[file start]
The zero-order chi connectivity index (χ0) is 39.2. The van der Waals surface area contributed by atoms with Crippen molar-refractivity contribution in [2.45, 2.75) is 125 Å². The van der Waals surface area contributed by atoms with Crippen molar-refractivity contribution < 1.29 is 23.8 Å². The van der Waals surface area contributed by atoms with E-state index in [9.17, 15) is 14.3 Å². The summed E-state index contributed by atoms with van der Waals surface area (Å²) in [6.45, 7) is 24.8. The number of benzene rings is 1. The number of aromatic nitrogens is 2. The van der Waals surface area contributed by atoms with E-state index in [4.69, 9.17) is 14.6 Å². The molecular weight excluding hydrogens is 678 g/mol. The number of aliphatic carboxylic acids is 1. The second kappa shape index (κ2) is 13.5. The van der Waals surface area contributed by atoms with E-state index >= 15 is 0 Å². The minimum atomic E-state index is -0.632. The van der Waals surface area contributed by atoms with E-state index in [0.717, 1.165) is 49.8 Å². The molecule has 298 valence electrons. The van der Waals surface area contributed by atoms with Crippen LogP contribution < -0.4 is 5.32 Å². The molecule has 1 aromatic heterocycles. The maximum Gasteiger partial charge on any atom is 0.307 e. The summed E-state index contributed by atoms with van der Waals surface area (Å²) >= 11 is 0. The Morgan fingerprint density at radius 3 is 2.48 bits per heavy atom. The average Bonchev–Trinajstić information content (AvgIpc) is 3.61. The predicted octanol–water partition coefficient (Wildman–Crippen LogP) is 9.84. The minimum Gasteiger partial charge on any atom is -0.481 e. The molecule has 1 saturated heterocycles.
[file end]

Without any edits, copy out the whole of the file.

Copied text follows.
The zero-order chi connectivity index (χ0) is 39.2. The van der Waals surface area contributed by atoms with Crippen molar-refractivity contribution in [2.45, 2.75) is 125 Å². The van der Waals surface area contributed by atoms with Crippen molar-refractivity contribution < 1.29 is 23.8 Å². The van der Waals surface area contributed by atoms with E-state index in [9.17, 15) is 14.3 Å². The summed E-state index contributed by atoms with van der Waals surface area (Å²) in [6.45, 7) is 24.8. The number of benzene rings is 1. The number of aromatic nitrogens is 2. The van der Waals surface area contributed by atoms with E-state index in [4.69, 9.17) is 14.6 Å². The molecular weight excluding hydrogens is 678 g/mol. The number of aliphatic carboxylic acids is 1. The second kappa shape index (κ2) is 13.5. The van der Waals surface area contributed by atoms with E-state index >= 15 is 0 Å². The minimum atomic E-state index is -0.632. The van der Waals surface area contributed by atoms with E-state index in [0.717, 1.165) is 49.8 Å². The molecule has 298 valence electrons. The van der Waals surface area contributed by atoms with Crippen LogP contribution < -0.4 is 5.32 Å². The molecule has 1 aromatic heterocycles. The maximum Gasteiger partial charge on any atom is 0.307 e. The summed E-state index contributed by atoms with van der Waals surface area (Å²) >= 11 is 0. The Morgan fingerprint density at radius 3 is 2.48 bits per heavy atom. The average Bonchev–Trinajstić information content (AvgIpc) is 3.61. The predicted octanol–water partition coefficient (Wildman–Crippen LogP) is 9.84. The minimum Gasteiger partial charge on any atom is -0.481 e. The molecule has 1 saturated heterocycles.